Figure 7. Isopleths for Aspergillus and Stachybotrys: As can be seen the mesophilic mold Aspergillus Ruber is able to start growth with an equilibrium relative humidity of just above 70%, while it requires an ERH greater than 90% for Stachybotrys Chartarum to grow. From Brundrett "Criteria for Moisture Control".
Moisture in building materials can be measured with direct reading instruments or by sealing a vessel over the surface and measuring the equilibrium relative humidity. Moisture surveys of buildings typically start with a qualitative sweep with a pinless type meter to determine patterns of moisture intrusion followed by a more precise measurement with a pin type meter. Equilibrium relative humidity measurements are typically performed on concrete to determine if it is dry enough to receive finishes.
Pinless Meters: These direct read instruments have pads or sensors that measure the capacitance changes or power loss, in a surface, that occur with moisture saturation. They can be calibrated to provide a moisture content measurement, but are frequently used to quickly determine relative moisture levels without damaging a surface.
Figure 8. Diagram of the Operation of a Pinless Moisture Meter: Pinless moisture meters provide a measure of moisture in a substrate without making holes in the surface.
Figure 9. A Typical Pinless Moisture Meter
Figure 10. Using a Pinless Meter to Map Damp Area: The pinless meter allows damp areas to be quickly mapped out.
Figure 11. Condensation Caused by AC Unit Chilling a Wall: The mold in the photo on the right was caused by the pattern of condensation mapped on the left.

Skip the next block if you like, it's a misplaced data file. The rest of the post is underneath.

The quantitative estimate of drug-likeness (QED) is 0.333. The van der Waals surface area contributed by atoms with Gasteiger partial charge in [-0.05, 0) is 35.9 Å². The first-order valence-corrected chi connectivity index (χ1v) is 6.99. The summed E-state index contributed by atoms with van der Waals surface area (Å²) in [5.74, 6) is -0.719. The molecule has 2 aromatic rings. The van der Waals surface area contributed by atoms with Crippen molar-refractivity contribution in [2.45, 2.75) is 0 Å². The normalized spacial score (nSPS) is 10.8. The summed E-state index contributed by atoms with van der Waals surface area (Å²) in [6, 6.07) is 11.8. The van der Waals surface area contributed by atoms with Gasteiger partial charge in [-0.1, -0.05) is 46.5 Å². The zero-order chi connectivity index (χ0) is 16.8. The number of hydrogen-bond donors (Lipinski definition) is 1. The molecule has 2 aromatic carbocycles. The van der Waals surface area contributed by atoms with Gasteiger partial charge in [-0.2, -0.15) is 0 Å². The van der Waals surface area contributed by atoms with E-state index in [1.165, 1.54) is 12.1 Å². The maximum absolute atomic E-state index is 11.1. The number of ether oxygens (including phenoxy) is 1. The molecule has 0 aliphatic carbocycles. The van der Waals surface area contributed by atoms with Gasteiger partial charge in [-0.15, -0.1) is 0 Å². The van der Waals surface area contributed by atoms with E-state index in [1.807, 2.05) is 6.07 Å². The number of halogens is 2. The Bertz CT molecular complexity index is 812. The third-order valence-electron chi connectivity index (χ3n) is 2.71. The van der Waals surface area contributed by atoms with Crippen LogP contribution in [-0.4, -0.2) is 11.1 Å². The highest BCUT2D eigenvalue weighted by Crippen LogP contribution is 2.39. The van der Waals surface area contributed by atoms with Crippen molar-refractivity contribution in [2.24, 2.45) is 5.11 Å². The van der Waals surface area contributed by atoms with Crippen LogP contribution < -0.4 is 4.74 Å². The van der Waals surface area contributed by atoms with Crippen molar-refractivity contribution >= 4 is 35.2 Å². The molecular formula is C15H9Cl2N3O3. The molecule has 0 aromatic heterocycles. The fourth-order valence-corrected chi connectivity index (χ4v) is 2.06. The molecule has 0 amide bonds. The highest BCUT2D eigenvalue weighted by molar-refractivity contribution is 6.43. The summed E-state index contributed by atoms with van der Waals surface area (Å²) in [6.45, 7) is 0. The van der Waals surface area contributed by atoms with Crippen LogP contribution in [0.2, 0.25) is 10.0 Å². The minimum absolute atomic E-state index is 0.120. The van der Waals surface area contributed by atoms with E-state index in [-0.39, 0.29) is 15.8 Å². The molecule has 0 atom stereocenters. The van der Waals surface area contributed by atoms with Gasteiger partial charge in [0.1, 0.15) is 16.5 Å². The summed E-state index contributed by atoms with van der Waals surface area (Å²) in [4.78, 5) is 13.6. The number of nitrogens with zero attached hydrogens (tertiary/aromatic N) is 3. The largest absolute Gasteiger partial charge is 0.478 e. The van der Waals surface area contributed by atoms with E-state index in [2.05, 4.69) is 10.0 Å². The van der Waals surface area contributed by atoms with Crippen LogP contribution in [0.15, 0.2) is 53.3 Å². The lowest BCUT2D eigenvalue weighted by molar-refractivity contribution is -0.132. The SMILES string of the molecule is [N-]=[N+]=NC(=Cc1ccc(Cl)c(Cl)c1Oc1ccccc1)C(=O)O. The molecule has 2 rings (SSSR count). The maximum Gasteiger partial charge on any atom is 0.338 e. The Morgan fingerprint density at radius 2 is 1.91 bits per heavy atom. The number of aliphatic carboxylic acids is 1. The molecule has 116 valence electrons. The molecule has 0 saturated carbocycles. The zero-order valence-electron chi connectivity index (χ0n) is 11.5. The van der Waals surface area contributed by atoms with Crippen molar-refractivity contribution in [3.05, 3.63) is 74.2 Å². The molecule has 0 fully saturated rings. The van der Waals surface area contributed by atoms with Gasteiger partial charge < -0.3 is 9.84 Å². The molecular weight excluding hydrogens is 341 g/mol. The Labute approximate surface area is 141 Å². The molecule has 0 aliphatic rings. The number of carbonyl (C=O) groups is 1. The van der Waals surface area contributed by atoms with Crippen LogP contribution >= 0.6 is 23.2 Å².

Pin Type Meter: These instruments have a pair of pins that are driven into the surface. The instrument measures the electrical resistance of the material between the pins. As moisture content increases the resistance of the material decreases. The meter is calibrated so that it determines the moisture content of the material relative to the electrical resistance measured by the pins. Each material has a base electrical resistance when dry. So the measurements are specific to the material being measured.
Figure 12. Pin Type Meter: The pins are jabbed into the surface to measure moisture.
Equilibrium Relative Humidity: The equilibrium relative humidity of a material can be measured by sealing a vessel to the surface and then measuring the relative humidity inside the vessel once equilibrium is established. Another method is to tape sheet plastic to a floor slab and observe the inside surface for moisture condensation. These methods are widely used to determine if a concrete floor is dry enough for the installation of floor finishes.
Figure 13. Measuring ERH of a Slab: A simple device can be made from a pipe fitting to measure ERH of slabs. The edge is sealed to the floor with plumber's putty. If the air is at a different temperature than the slab a more accurate measurement results if the outside of the fitting is insulated.
Moisture Content of Concrete: The moisture content of the slab interior can be measured by drilling a hole, inserting a relative humidity probe and measuring the equilibrium humidity.